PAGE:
In 2001, in collaboration with BoardSource, Washington DC, DARC undertook a study of the structures and practices of NGO governance in Nigeria.  The study was part of a larger project to document NGO governance practices in West Africa.  The outcome of the study confirmed that Nigeria, like other developing countries, had witnessed rapid growth in the non-governmental sector but organizational governance was largely rated poorly.  NGO boards in Nigeria at the time served more as a registration requirement than a functional governance role.  Board membership comprised friends and family of founders with little thought given to the value-add of the board candidate and to diversity.


In response to these findings the DARC/BoardSource partnership sought to strengthen the governance practices of the sector through programming that sensitizes organizations to the principles and best practices of good governance, the roles and responsibilities of governing boards, and the importance of upholding the public trust as one of the fundamental bases for institutional development.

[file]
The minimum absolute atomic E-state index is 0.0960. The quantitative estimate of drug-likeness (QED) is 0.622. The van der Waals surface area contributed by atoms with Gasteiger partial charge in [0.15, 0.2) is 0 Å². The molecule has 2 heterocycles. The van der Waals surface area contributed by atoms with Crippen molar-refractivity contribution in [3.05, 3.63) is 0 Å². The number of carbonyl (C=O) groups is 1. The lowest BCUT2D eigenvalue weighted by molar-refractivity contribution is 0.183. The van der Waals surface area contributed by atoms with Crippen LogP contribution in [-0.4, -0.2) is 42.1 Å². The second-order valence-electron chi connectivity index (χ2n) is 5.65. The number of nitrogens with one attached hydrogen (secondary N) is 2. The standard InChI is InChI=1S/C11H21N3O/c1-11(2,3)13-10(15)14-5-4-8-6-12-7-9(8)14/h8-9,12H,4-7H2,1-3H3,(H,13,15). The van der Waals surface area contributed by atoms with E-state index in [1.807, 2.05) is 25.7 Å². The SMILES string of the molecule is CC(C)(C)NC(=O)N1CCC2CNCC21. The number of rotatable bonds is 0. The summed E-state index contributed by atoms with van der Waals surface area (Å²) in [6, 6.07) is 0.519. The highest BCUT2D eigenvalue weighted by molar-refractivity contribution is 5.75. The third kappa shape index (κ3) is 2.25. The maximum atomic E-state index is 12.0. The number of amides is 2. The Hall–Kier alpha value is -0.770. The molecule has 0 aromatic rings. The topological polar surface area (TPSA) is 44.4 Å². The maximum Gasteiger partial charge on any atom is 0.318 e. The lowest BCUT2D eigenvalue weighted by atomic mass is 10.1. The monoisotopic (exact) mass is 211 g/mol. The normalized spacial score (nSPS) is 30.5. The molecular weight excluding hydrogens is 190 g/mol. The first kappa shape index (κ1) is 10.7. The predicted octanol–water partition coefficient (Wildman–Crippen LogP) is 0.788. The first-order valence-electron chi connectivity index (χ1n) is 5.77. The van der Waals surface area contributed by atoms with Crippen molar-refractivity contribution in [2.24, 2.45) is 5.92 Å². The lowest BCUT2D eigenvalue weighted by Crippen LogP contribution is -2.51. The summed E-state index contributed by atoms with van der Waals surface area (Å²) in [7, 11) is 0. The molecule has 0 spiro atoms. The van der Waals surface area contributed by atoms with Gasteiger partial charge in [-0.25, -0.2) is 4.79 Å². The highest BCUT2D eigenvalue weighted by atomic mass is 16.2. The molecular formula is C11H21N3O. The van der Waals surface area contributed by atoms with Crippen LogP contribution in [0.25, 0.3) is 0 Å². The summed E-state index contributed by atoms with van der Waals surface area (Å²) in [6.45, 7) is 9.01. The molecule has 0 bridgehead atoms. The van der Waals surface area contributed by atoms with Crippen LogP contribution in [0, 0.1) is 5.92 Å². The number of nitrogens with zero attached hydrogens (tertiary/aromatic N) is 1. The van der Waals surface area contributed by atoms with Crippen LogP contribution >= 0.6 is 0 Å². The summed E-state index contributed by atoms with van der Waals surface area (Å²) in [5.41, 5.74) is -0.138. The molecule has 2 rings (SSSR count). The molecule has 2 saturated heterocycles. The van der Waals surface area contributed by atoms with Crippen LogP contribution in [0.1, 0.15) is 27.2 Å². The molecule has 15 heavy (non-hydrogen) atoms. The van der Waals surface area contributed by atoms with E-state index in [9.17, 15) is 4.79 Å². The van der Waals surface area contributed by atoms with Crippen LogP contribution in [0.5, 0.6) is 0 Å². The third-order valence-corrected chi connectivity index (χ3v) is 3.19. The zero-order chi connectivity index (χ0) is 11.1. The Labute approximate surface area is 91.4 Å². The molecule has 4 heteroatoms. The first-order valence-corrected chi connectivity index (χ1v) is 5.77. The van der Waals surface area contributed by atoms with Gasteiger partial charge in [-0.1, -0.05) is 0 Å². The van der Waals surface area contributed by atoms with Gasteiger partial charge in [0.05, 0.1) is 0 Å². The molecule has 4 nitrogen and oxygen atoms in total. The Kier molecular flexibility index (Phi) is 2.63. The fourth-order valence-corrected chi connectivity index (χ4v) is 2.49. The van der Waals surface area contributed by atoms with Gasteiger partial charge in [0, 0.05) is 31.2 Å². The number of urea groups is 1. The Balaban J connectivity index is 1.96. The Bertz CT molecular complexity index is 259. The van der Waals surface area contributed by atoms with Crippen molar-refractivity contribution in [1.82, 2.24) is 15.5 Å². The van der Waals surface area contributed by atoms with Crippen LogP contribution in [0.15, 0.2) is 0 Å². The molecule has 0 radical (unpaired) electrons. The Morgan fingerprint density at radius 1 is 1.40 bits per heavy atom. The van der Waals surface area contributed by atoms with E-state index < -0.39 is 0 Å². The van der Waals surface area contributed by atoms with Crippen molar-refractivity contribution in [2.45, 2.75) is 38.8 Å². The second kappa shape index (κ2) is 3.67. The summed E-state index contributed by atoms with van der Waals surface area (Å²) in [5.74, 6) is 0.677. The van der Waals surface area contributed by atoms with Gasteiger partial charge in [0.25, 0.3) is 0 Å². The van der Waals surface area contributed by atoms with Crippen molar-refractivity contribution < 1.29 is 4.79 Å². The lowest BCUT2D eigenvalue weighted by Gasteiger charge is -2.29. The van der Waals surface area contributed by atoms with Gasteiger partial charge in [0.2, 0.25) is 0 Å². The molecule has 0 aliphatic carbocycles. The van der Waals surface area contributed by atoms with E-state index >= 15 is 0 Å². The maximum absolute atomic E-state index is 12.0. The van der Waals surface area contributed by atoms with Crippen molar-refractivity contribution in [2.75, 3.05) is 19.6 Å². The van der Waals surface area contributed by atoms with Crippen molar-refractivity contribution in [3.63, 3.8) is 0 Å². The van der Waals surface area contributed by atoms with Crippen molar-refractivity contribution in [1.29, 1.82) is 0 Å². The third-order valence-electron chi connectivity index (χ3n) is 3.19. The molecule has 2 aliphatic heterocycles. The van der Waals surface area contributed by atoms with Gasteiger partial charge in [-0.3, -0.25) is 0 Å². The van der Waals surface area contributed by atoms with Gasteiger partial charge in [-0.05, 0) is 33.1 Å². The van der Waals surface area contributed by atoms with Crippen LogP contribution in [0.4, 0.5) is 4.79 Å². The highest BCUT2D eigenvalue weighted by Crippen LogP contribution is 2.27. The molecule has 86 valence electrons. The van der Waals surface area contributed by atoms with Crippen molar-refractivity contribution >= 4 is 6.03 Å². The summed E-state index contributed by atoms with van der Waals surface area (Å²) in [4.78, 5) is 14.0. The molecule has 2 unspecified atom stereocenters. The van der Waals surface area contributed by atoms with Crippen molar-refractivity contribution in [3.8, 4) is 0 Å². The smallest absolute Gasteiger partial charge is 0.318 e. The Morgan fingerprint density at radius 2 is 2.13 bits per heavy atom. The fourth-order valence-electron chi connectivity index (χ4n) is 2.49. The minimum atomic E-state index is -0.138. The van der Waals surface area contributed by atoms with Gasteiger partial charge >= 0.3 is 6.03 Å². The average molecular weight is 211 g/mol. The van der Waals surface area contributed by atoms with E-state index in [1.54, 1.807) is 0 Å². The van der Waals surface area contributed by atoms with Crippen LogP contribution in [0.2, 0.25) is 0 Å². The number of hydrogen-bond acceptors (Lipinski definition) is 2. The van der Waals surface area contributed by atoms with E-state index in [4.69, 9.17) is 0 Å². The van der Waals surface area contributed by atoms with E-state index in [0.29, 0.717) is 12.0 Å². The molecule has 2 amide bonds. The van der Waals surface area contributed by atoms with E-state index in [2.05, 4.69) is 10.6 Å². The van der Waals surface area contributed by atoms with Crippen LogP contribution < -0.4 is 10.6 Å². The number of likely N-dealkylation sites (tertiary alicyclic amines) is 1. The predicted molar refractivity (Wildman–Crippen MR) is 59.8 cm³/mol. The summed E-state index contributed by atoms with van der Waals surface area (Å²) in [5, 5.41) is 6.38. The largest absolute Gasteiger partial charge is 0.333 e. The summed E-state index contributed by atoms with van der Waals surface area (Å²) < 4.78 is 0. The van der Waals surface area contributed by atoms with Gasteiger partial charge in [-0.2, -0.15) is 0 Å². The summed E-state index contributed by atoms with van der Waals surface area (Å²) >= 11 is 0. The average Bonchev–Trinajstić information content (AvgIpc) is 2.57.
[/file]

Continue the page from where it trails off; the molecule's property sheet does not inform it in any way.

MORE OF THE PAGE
DARC’s governance program has since become a core institution building strategy and the organization has, over the past 18 years, conducted board assessments, orientation and development exercises for some of Nigeria’s leading NGOs and facilitated board development training for over 93 NGOs in Nigeria.

Governance assessment is an important first step for board development efforts and its governance assessment process offers many benefits to boards and the organizations they have oversight for.  The process affords board members opportunity to form a shared understanding of the board’s role and responsibilities; helps identify strengths of the board and opportunities to improve governance practices and/or processes; helps to strengthen or redirect the work of the board; builds team work within the board and highlights opportunities to engage board members more effectively; helps in the identification of skills gaps in board composition, as it relates to the organization’s strategic plan; models accountability to staff; and builds credibility for the organization among donors and other constituencies. The outcome, findings and key recommendations of a governance assessment exercise form the basis of a board development action plan.


The main instruments of DARC’s governance assessments are self-assessment surveys and member interviews. The five-part process also includes governance and organizational materials audit, data analysis and reporting and an outcomes meeting. The process ensures complete anonymity and confidentiality, with only the consulting team having access to   entries and other commentaries of members.